It made me painfully aware of how addicted to social media I had become,  and how invested in popular nonsense I really was.  I fought the urge to log in and resume activity if only because I was feeling lonely or bored.  It also made me too aware of the flaws in my character that eagerly fed on internet-borne jealousy and controversy.

I delighted in reading all the latest local gossip and feuds between friends.  I loved the ferocious fights and outbursts.  I found the hate and vitriol hilariously entertaining.  It was a guilty pleasure to feel like a fly on the Facebook wall during a good fight.

Then came a reflection of my own contributions to social media.  In what I thought was a harmless glimpse into my daily life had become an obsession to showcase only the best parts of my personality and lifestyle.  My captions were almost always plagiarized from someone wittier and cooler than me.  All of my newest or priciest possessions were proudly displayed mugshot-style, with a front facing and profile view.  My profile pictures were edited for perfect lighting and model-worthy bone structure.  And, don’t forget my liberal use of the crop tool to keep all pictures cut to above the shoulders, thus camouflaging my unfortunate weight gain.

If that wasn’t enough, I grew jealous of others who did the exact same thing.  I wanted the things other people had and then some.  My house had to be nicer than theirs.  My clothes had to be cuter than theirs.  My food had to be tastier than theirs.  I wanted to make everyone believe that my life and job and marriage were better than theirs.  In other words, I was becoming a pretty appalling human being.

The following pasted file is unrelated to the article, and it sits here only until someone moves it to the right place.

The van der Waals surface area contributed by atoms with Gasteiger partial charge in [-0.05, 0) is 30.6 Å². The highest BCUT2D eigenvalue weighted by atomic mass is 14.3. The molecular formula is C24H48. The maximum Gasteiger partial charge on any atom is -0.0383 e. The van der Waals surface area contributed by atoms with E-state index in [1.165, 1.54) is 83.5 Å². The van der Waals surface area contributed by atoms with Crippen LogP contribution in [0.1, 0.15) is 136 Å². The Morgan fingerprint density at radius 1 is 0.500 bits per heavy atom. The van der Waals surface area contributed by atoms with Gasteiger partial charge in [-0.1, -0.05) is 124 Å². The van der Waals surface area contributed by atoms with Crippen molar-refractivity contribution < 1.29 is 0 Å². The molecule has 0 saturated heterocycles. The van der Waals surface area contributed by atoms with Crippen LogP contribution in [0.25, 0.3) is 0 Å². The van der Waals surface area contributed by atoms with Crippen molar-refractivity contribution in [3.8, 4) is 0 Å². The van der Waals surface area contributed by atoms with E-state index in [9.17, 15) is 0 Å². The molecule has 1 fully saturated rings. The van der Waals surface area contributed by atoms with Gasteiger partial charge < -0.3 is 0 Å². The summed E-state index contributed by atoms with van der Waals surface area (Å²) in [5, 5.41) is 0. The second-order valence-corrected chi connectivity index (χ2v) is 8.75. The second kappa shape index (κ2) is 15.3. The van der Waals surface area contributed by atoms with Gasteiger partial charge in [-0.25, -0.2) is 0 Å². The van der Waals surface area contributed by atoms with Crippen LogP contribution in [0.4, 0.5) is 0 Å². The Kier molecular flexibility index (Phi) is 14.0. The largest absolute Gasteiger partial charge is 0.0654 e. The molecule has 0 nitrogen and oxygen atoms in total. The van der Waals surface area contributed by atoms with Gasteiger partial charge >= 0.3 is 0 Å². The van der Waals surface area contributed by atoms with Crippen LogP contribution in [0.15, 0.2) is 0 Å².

This didn’t reflect my perception of myself at all.  In fact, I was somewhat terrified that I was nowhere near as self-aware as I thought I was.  I never considered myself to be a jealous person, or mean-spirited or malicious in any way. But behind the shield of my iPhone’s screen protector, I seemed to be an unrecognizable and shameful person.

Fast forward three months and I’ve now made a New Years resolution to go ahead and delete my personal social media accounts permanently.  As much as I may grow to miss the ease of keeping in touch with friends or the lightning fast access to important (or not so important) information, there are many things I will NOT miss.  I won’t miss the mystery friend/follower requests, the unsolicitated invitations to hundreds of online “independent consultant” parties, or the repetitive re-posting of temporarily relevant memes.  I will also not miss the chaos of internet controversy or the pressure to be perfect in every post or picture.

And, before anyone beats me to it, please let me clarify that not everyone on social media eventually turn into loathsome internet trolls, but for me, I don’t like the person I pretended to be on these platforms.  Until I feel secure enough to be genuine and imperfect in this kind of public arena, these personal sites are just not for me.  On my path to positive reinvention, I have to be willing to sever ties with the things that hold me back from discovering my truth.